The Offline Learning shown on FIG. 5 is now discussed.
Straightforward information that can be extracted from a 3D model is its depth map. What the reconstruction method wants is the inverse, starting from a depth map one wants to infer the 3D body model mesh or more exactly its internal parameters (shape and pose). The offline preprocessing learns the mapping function from a synthetically generated database to the model parameters. The method synthetically adds a random noise on the user's contour in order to emulate the noisy RGB-D camera depth acquisition. Both the depth images database with its body model parameters will constitute the learning data.
Synthetic Database Creation
The methods of the examples assume that one is already in possession of a parametric 3D body model that copes with the human body shape and pose variations. This model transforms the pose and shape parameters into a corresponding 3D body model. To construct a depth map database, first, the method may randomly sample the shape and pose parameters space and generate their corresponding 3D body models. Second, the 3D body models may be aligned to a common up vector, the same ground plane and the same scale. Finally, one can extract a depth map per 3D model using a virtual camera.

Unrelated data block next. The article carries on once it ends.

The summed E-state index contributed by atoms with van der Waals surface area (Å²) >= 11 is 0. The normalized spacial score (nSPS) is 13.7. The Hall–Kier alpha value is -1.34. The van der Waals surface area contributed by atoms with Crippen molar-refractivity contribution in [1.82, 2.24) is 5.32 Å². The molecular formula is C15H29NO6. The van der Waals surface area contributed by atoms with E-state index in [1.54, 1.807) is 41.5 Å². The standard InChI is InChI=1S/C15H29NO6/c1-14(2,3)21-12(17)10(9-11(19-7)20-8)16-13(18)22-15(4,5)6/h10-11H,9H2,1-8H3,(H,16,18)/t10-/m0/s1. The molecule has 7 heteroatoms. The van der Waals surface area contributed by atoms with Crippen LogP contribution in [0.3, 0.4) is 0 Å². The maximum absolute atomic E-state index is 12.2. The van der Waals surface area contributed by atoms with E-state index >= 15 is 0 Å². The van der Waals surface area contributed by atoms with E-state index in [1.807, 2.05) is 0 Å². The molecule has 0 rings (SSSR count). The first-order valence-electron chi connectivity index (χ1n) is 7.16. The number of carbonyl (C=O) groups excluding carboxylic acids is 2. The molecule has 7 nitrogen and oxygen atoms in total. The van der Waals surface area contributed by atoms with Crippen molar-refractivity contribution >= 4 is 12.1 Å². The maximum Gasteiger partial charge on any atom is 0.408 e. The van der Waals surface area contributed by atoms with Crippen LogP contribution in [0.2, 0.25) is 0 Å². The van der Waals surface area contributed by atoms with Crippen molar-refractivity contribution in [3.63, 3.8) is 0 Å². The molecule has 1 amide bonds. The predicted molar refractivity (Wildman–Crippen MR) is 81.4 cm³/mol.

The methods of the examples add a random noise (Gaussian) to the database depth maps and especially on the body model contours, to emulate the noisy sensor depth maps. This ensures a high-quality learning and testing on the same depth map image structure.
Feature map extraction
The feature extraction part is optional. The method can either use the generated noisy depth maps or extract more discriminant features from the depth maps such as normal maps or any kind of image-represented depth features. The feature extraction's role is to infer more discriminant representations of the depth maps that help the learning algorithm in the next step.
Starting from the depth map image features database coupled with their model parameters (shape and pose), the methods learn a regression function from the space of feature images to the model parameters. One can solve this regression by exploiting features of deep Convolutional Neural Network (CNN).
Deep Convolutional Neural Network (CNN)
Convolutional neural nets transform an input image by a sequence of simple operations organized as layers as shown on FIG. 6
, which represents Convolutional Neural Network architecture. Each layer applies a linear operation followed by a pointwise non-linearity. Formally, the outputf(x) of a CNN for an image x represented as vector is:
where the terms Wk
are matrices corresponding to linear operations, the functions σk
are pointwise non-linear functions (sigmoids), and the functions γk
perform a down-sampling operations (pooling). For CNN, the matrices Wk
have a particular structure and correspond to convolutions of spatial maps.
A test was performed to validate the idea by learning the CNN on the set of depth maps. The loss function was defined to be the Euclidian distance between the predicted and the ground truth parameters.